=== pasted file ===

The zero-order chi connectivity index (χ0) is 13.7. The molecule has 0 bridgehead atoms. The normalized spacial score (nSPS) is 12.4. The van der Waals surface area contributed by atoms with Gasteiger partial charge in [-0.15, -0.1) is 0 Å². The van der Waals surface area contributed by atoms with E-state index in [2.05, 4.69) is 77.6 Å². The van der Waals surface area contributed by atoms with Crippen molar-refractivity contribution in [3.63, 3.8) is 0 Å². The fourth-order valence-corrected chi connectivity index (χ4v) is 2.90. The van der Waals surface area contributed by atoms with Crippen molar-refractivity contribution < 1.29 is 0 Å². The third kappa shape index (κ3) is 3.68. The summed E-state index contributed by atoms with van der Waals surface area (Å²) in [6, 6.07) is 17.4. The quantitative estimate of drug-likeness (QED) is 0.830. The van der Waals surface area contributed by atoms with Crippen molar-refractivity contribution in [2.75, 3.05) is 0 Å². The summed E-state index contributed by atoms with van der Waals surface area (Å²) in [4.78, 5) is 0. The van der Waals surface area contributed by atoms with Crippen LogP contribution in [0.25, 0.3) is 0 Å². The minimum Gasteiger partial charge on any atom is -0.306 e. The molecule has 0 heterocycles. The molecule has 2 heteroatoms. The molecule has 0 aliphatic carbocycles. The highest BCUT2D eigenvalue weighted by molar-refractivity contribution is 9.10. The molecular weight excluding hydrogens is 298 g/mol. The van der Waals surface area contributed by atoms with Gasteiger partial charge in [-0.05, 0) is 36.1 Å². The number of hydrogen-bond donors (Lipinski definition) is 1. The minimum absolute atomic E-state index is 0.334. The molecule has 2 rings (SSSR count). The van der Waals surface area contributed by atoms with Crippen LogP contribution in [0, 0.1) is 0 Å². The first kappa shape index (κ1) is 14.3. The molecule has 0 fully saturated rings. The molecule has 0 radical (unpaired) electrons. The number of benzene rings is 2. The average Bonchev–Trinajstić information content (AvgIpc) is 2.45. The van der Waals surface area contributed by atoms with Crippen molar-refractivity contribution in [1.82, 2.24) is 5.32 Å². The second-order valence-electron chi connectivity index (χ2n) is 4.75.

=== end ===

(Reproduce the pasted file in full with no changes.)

The zero-order chi connectivity index (χ0) is 13.7. The molecule has 0 bridgehead atoms. The normalized spacial score (nSPS) is 12.4. The van der Waals surface area contributed by atoms with Gasteiger partial charge in [-0.15, -0.1) is 0 Å². The van der Waals surface area contributed by atoms with E-state index in [2.05, 4.69) is 77.6 Å². The van der Waals surface area contributed by atoms with Crippen molar-refractivity contribution in [3.63, 3.8) is 0 Å². The fourth-order valence-corrected chi connectivity index (χ4v) is 2.90. The van der Waals surface area contributed by atoms with Crippen molar-refractivity contribution < 1.29 is 0 Å². The third kappa shape index (κ3) is 3.68. The summed E-state index contributed by atoms with van der Waals surface area (Å²) in [6, 6.07) is 17.4. The quantitative estimate of drug-likeness (QED) is 0.830. The van der Waals surface area contributed by atoms with Crippen molar-refractivity contribution in [2.75, 3.05) is 0 Å². The summed E-state index contributed by atoms with van der Waals surface area (Å²) in [4.78, 5) is 0. The van der Waals surface area contributed by atoms with Crippen LogP contribution in [0.25, 0.3) is 0 Å². The minimum Gasteiger partial charge on any atom is -0.306 e. The molecule has 0 heterocycles. The molecule has 2 heteroatoms. The molecule has 0 aliphatic carbocycles. The highest BCUT2D eigenvalue weighted by molar-refractivity contribution is 9.10. The molecular weight excluding hydrogens is 298 g/mol. The van der Waals surface area contributed by atoms with Gasteiger partial charge in [-0.05, 0) is 36.1 Å². The number of hydrogen-bond donors (Lipinski definition) is 1. The minimum absolute atomic E-state index is 0.334. The molecule has 2 rings (SSSR count). The van der Waals surface area contributed by atoms with Crippen LogP contribution in [0, 0.1) is 0 Å². The first kappa shape index (κ1) is 14.3. The molecule has 0 fully saturated rings. The molecule has 0 radical (unpaired) electrons. The number of benzene rings is 2. The average Bonchev–Trinajstić information content (AvgIpc) is 2.45. The van der Waals surface area contributed by atoms with Crippen molar-refractivity contribution in [1.82, 2.24) is 5.32 Å². The second-order valence-electron chi connectivity index (χ2n) is 4.75.